« CT-Sen: Lamont is Looking for CTers | Main | MT-Sen: Morrison Swamps Tester, Burns Way Ahead of Both »

Tuesday, January 31, 2006

Vilsack Says Dems Will Lose Unless They Embrace Views of Minority of Americans

Posted by DavidNYC

A winning strategy:

Gov. Tom Vilsack said Monday that Democrats risk political backlash if they object to the Bush administration's wiretapping but cannot show that Americans' civil liberties are at risk.


"And I think Democrats are falling into a very, very large political trap," he said. "Democrats are not going to win elections until they can reassure people they are going to keep them safe."

Compare with:

That's 56% who favor getting warrants vs. 42% who don't.

Posted at 01:31 PM in 2008 President - Democrats | Technorati

Trackback Pings

TrackBack URL for this entry:


What a welcome from my new Governor! All the Dems need to do is point out the obvious and they start winning the PR war here. NSA wiretap warrants are so easy to get that the Bush administration's evasion of the warrant process necessarily indicates their actions are exceeding the boundaries of legal precedent.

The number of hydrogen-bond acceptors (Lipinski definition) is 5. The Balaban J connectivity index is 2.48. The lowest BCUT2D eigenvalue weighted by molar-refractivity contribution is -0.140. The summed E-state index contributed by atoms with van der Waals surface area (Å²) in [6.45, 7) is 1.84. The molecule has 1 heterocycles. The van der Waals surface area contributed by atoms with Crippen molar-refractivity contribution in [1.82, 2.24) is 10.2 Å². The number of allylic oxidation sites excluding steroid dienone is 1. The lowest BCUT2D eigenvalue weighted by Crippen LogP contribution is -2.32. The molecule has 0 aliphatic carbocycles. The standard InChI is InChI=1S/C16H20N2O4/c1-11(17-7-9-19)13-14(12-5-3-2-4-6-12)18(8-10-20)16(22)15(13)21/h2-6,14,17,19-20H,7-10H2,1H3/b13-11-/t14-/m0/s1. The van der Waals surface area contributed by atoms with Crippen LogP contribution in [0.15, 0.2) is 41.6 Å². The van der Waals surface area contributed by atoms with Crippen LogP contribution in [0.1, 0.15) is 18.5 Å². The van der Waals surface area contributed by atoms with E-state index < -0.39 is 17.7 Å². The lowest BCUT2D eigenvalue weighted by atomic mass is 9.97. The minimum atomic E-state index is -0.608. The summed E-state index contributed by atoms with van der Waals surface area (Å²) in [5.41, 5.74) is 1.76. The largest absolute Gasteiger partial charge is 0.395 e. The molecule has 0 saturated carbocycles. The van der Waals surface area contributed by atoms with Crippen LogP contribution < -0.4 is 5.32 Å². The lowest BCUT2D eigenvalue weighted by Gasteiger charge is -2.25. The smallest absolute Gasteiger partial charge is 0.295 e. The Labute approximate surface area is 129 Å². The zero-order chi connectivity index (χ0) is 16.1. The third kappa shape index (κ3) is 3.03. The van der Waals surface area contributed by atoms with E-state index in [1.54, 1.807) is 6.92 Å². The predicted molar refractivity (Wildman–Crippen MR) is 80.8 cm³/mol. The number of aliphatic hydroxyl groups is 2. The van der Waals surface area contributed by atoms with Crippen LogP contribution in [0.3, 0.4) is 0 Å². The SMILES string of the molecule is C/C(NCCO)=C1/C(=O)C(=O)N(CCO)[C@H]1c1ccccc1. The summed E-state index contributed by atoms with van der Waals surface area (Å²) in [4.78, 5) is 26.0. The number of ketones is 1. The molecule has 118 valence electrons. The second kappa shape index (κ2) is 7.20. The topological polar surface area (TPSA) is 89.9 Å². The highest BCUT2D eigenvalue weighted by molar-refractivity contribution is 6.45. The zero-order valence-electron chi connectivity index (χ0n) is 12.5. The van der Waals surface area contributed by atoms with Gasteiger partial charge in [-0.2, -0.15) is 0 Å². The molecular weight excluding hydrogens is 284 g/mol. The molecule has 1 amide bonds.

"If you've nothing to hide, the warrants will be granted every time." Not a complicated argument....yet one that speaks volumes about Bush's motives.

Posted by: Mark [TypeKey Profile Page] at January 31, 2006 02:07 PM | Permalink | Edit Comment | Delete Comment


Will someone finally explain to me and the
american people what exactly Bush did?

Did he do a dragnet type thing, where they
just listen in to all the calls and listen for
key words? Did they only listen to calls by
foreigners into the us that they suspected were

In other words, was every call they tapped
a terrorist suspect? If so there must be MILLIONS
of terrorist suspects out there.

What exactly are they doing?


Posted by: wellstoner [TypeKey Profile Page] at January 31, 2006 02:17 PM | Permalink | Edit Comment | Delete Comment

I think the answer to that is we don't know exactly what they were doing. The administration is claiming that only calls made where there was strong evidence to indicate possible links to terrorism were monitored (which, as Mark notes above, means they easily could have gotten a warrant from any judge in this country). I think if these efforts are more-or-less limited to this, Bush will be OK, or even benefited, politically (and Gov. Vilsack is absolutely right that there is a "soft on terror" trap we can fall in here). If this eavesdropping program went beyond this, that's when things will get interesting.

Posted by: IndianaProgressive [TypeKey Profile Page] at January 31, 2006 02:31 PM | Permalink | Edit Comment | Delete Comment

But as Mark alludes, FISA allows `em to get warrants up to 72 hours after surveillance begins. In other words, you've got all the time in the world. The only reason you wouldn't get one of these retroactive warrants is if the surveillance was illegal in the first place.

Posted by: DavidNYC [TypeKey Profile Page] at January 31, 2006 02:36 PM | Permalink | Edit Comment | Delete Comment